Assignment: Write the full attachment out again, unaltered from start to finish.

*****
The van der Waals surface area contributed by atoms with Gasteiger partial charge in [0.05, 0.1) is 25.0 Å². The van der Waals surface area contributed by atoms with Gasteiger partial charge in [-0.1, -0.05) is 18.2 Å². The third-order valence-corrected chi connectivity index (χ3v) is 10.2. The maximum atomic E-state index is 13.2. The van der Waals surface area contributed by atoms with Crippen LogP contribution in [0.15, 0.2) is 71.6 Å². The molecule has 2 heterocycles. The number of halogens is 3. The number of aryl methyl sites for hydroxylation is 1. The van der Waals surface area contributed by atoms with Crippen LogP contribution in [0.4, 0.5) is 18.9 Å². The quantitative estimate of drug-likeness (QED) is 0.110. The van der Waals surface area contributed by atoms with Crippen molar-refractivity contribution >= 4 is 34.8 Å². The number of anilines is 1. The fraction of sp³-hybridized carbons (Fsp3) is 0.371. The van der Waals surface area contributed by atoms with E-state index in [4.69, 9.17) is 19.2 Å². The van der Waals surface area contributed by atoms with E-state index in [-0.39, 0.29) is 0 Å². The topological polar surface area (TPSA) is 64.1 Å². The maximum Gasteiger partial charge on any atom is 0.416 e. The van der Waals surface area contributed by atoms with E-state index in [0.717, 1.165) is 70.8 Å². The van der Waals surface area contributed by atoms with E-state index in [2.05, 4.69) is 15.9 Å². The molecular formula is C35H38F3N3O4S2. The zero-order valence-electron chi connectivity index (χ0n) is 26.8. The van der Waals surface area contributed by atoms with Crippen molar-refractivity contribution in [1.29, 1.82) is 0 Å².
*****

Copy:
The van der Waals surface area contributed by atoms with Gasteiger partial charge in [0.05, 0.1) is 25.0 Å². The van der Waals surface area contributed by atoms with Gasteiger partial charge in [-0.1, -0.05) is 18.2 Å². The third-order valence-corrected chi connectivity index (χ3v) is 10.2. The maximum atomic E-state index is 13.2. The van der Waals surface area contributed by atoms with Crippen LogP contribution in [0.15, 0.2) is 71.6 Å². The molecule has 2 heterocycles. The number of halogens is 3. The number of aryl methyl sites for hydroxylation is 1. The van der Waals surface area contributed by atoms with Crippen LogP contribution in [0.4, 0.5) is 18.9 Å². The quantitative estimate of drug-likeness (QED) is 0.110. The van der Waals surface area contributed by atoms with Crippen molar-refractivity contribution >= 4 is 34.8 Å². The number of anilines is 1. The fraction of sp³-hybridized carbons (Fsp3) is 0.371. The van der Waals surface area contributed by atoms with E-state index in [4.69, 9.17) is 19.2 Å². The van der Waals surface area contributed by atoms with E-state index in [-0.39, 0.29) is 0 Å². The topological polar surface area (TPSA) is 64.1 Å². The maximum Gasteiger partial charge on any atom is 0.416 e. The van der Waals surface area contributed by atoms with E-state index in [0.717, 1.165) is 70.8 Å². The van der Waals surface area contributed by atoms with E-state index in [2.05, 4.69) is 15.9 Å². The molecular formula is C35H38F3N3O4S2. The zero-order valence-electron chi connectivity index (χ0n) is 26.8. The van der Waals surface area contributed by atoms with Crippen molar-refractivity contribution in [1.29, 1.82) is 0 Å².